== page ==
Monrovia – As UNMIL draws down, the United Nations Police (UNPOL) Commissioner, Simon Blatchly, has admonished members of the Liberia National Police (LNP) to work closely with other security apparatus to uphold the rule of law.
Report by Augustine T. Tweh – [email protected]
Commissioner Blatchly said policing is one of the most challenging tasks confronting the security sector of the country. He encouraged members of LNP to follow the rule of law in administering justice without political fear or favor.
“Policing is a challenging work, you have to follow the rule of law and you must remain neutral at all times without political fear or favor to just uphold the law.
It is a difficult job but one of the most rewarding,” he said.
Commissioner Blatchly thanked the LNP for acknowledging the work of UNPOL over the past 15 years in complementing the work of the LNP.
He made the statement on Monday, March 26, at the honoring and farewell program held at Headquarters of LNP in Monrovia, where he and 28 members of the United Nations Police were honored by the Liberia National Police for their tireless efforts in keeping peace in Liberia.
Commissioner Blatchly also expressed condolence to the families of the 21 fallen armed men and women of UNMIL who lost their lives while on a peace keeping mission in Liberia, adding that the LNP has come a long way and it’s about time to sustain the peace themselves.
“On behalf of the 16,178 UNPOL from over 16 countries who came to Liberia in 2003, we also want to honor 21 UNPOL who lost their lives while they were trying to bring peace to Liberia.”
“It is now important that the LNP moves forward from the basis in their halves to continue their work with the communities to build on the step that the LNP currently has,” Blatchly averred.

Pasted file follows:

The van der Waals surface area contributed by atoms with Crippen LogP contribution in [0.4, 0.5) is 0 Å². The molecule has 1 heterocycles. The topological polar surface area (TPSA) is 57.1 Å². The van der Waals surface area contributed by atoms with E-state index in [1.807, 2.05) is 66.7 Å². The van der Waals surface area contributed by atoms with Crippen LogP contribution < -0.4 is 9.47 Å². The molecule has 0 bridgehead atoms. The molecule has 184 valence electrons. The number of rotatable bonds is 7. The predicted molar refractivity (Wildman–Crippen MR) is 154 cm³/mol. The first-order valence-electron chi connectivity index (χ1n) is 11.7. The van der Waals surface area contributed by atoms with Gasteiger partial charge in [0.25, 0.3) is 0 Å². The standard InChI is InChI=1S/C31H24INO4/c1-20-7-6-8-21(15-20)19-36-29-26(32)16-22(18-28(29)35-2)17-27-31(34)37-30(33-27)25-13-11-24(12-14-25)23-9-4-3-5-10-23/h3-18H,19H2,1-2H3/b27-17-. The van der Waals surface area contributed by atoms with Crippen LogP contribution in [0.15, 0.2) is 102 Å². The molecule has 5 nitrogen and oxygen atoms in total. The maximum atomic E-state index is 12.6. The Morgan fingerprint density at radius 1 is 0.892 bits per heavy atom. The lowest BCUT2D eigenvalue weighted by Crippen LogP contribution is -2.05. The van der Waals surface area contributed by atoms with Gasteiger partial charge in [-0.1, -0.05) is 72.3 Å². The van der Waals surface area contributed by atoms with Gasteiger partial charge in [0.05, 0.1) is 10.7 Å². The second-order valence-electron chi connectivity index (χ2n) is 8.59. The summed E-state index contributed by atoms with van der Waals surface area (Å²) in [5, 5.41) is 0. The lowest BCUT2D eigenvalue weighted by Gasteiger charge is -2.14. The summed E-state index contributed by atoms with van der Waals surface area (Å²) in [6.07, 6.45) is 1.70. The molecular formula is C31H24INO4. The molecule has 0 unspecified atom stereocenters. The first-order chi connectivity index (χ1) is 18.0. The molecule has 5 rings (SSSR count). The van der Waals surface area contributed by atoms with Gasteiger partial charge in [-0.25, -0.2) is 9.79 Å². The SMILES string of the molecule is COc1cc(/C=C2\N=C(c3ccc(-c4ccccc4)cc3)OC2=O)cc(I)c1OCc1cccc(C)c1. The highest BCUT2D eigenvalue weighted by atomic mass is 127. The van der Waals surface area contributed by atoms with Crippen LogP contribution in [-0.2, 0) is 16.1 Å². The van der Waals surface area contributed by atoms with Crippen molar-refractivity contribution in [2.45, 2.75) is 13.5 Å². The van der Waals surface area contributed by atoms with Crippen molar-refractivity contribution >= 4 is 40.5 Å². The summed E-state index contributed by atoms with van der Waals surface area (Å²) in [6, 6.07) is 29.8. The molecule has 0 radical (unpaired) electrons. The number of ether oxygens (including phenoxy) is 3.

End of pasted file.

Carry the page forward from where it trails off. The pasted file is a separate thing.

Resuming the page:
For his part, the Inspector General of the LNP, Patrick T. Sudue, expressed gratitude to the United Nations for its unflinching contributions toward the enhancement of global peace and security as well as its immense contributions to the growth and development of the Liberia.
“It can be recalled, on 18th of August 2003, a Comprehensive Peace Agreement (CPA) was signed in Accra, Ghana which brought to an end a 14-year of devastated civil unrest and ushered in a transitional political arrangement that led to 2005 elections that brought Madam Ellen Johnson-Sirleaf to power as Liberia and Africa’s first democratically elected female president,” he said.
Inspector Sudue said that UNMIL through its United Nations Police (UNPOL) has immensely contributed to the revamping of the security sector in the areas of recruitment, training and human resource capacity building and infrastructure development and the provisions of operational equipment such as vehicles, motorbikes, office equipment, uniforms, and accessories, among others.